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Barbwire Ornaments - $5.00

What value does an heirloom really have? Is it a piece of family history handed down; or something destined? To me, it’s a labor of love…. Growing up on a farm has its rewards; further than just a good day’s work. You value hard work and dedication. You appreciate what you do and what you have. And what I have is a piece of tradition and purpose. Since we value personal gifts and favors in my family, I would make crafts for Christmas and special occasions. The love and appreciation I received encouraged me till this day. Heirlooms are intended to share with others and I wanted to extend my family farm heirlooms for all to cherish. I took some items from the barn and some from the orchard. Then created down home, farm fresh décor that is homemade – from north central West Virginia. Background: When introducing my crafts, I tell the story of my barbed wire ornaments…. The rusted barbed wire is from my family farm up north. It’s the same barbed wire that my mother stranded in her teens and the same that I replaced (many) years later. I still have some old scars from the new wire, and I know my mother has some from the original fencing. I can picture her up keeping the farm with my grandparents, rolling the wire and stapling it into the posts just as I did. I felt the pain of the barbs too. We both knew that this labor was necessary to keep the livestock from roaming. This labor of love was more than just for a purpose. It was helping out on the family farm and spending time with the ones you love, honor and respect. Creation: I take the old rolled up strands of rusted barbwire (that my mother stranded) and carefully bend it to break into sections between the barbs. My intention was to make as many small items versus a few big ones. On the initial bend to break tries, I would put on gloves. After getting them caught a few times, I thought I would tough it out and break the wire with my bare hands. A pair of pliers was needed, much needed, to bend the wire into shape. The mini wreath ornaments weren’t too hard to shape, but the hearts needed some extra finesse. The circled and heart shapes weren’t enough, so I twisted and wired some scraps together to create small snowflakes. After shaping the wire to the desired shape, some accessories are added for a final touch…but hot glue does not adhere to rust. It took a process of elimination to finally figure it out. I would either have to fine wire the ends together or on top of each other. For the final touch, I would take scraps of fabric and make small bows to decorate each ornament. I didn’t want them to look too Christmassy, but more primitive. Then, I would find a small matching button and hot glue it to the center. Can I say “Cute as a button”? For the final, final touch, I needed to complete the ornaments with a “hook”. What else did I find on the farm… you’ve got it, baling twine? A small piece was cut and shaped into a loop and then glued to the wire (that wrapped around the barbwire). Product: Everyone wants to be remembered, even me. I guess it can be a small part of a life’s goal knowing that you too will be a part of another generations’ story. I took more from the farm to heart than intended. I created something with another purpose – home décor. I work on my handmade ornaments in my spare time at home. During business hours, I am a graphic artist in Beckley, WV. Every evening (until the wee hours) and weekends, I am a crafter. My husband surely doesn’t like the mess, but enjoys seeing me happy and content making my crafts with a farm flair. My crafting motto: instead of saying, “trim a tree”; I say, “prim a tree”... Prim it with some farm fresh barbwire, handmade, from a good ol’ West Virginia girl. Prim it with the story it holds. Prim it with even more love... the love of home, family and purpose.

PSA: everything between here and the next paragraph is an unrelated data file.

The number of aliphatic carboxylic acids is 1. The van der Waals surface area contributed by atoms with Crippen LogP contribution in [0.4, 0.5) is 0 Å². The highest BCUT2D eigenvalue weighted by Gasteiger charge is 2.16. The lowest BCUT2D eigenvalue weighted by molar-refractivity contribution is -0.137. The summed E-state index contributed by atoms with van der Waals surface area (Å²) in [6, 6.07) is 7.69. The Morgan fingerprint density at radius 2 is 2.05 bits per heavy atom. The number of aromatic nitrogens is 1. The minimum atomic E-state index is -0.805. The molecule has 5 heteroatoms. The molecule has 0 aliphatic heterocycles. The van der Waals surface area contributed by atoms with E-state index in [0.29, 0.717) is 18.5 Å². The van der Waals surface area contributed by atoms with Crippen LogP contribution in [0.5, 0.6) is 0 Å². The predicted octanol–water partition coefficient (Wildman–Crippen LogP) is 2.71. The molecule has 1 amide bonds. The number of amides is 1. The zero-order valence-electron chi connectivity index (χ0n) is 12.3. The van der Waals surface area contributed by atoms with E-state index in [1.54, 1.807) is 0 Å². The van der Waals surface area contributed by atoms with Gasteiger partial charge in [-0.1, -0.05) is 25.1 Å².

Phone: (304)-921-6134
Buy At: http://www.ARPRcreatives.com
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Last Updated - Tue Jan 15 2013

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